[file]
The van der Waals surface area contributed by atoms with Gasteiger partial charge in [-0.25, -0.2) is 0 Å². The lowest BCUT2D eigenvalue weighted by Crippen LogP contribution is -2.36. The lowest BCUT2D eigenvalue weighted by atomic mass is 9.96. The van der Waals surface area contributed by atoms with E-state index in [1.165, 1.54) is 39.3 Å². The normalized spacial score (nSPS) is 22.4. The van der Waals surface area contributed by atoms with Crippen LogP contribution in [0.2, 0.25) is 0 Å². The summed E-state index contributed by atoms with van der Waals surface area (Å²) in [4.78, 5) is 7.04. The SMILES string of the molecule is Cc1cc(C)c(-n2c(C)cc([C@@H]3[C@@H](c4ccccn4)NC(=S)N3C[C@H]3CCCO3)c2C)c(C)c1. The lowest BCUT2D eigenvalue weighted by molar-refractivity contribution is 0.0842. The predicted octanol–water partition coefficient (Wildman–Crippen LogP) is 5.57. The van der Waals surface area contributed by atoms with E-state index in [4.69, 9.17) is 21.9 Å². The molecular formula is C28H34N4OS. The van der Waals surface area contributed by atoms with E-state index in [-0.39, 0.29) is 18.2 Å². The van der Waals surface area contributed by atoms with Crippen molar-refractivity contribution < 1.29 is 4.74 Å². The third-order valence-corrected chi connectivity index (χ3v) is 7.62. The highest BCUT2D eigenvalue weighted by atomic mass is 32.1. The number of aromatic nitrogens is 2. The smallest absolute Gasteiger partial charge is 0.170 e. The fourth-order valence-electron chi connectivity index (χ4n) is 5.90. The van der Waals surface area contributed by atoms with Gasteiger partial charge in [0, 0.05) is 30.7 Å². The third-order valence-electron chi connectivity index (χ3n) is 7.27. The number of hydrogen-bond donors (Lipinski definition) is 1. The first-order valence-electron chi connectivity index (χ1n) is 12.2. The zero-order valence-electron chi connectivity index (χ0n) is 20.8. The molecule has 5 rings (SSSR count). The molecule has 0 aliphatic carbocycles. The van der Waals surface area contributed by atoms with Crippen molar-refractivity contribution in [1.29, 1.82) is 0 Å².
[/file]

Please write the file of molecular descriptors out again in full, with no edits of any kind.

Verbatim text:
The van der Waals surface area contributed by atoms with Gasteiger partial charge in [-0.25, -0.2) is 0 Å². The lowest BCUT2D eigenvalue weighted by Crippen LogP contribution is -2.36. The lowest BCUT2D eigenvalue weighted by atomic mass is 9.96. The van der Waals surface area contributed by atoms with E-state index in [1.165, 1.54) is 39.3 Å². The normalized spacial score (nSPS) is 22.4. The van der Waals surface area contributed by atoms with Crippen LogP contribution in [0.2, 0.25) is 0 Å². The summed E-state index contributed by atoms with van der Waals surface area (Å²) in [4.78, 5) is 7.04. The SMILES string of the molecule is Cc1cc(C)c(-n2c(C)cc([C@@H]3[C@@H](c4ccccn4)NC(=S)N3C[C@H]3CCCO3)c2C)c(C)c1. The lowest BCUT2D eigenvalue weighted by molar-refractivity contribution is 0.0842. The predicted octanol–water partition coefficient (Wildman–Crippen LogP) is 5.57. The van der Waals surface area contributed by atoms with E-state index in [4.69, 9.17) is 21.9 Å². The molecular formula is C28H34N4OS. The van der Waals surface area contributed by atoms with E-state index in [-0.39, 0.29) is 18.2 Å². The van der Waals surface area contributed by atoms with Crippen molar-refractivity contribution < 1.29 is 4.74 Å². The third-order valence-corrected chi connectivity index (χ3v) is 7.62. The highest BCUT2D eigenvalue weighted by atomic mass is 32.1. The number of aromatic nitrogens is 2. The smallest absolute Gasteiger partial charge is 0.170 e. The fourth-order valence-electron chi connectivity index (χ4n) is 5.90. The van der Waals surface area contributed by atoms with Gasteiger partial charge in [0, 0.05) is 30.7 Å². The third-order valence-electron chi connectivity index (χ3n) is 7.27. The number of hydrogen-bond donors (Lipinski definition) is 1. The first-order valence-electron chi connectivity index (χ1n) is 12.2. The zero-order valence-electron chi connectivity index (χ0n) is 20.8. The molecule has 5 rings (SSSR count). The molecule has 0 aliphatic carbocycles. The van der Waals surface area contributed by atoms with Crippen molar-refractivity contribution in [1.29, 1.82) is 0 Å².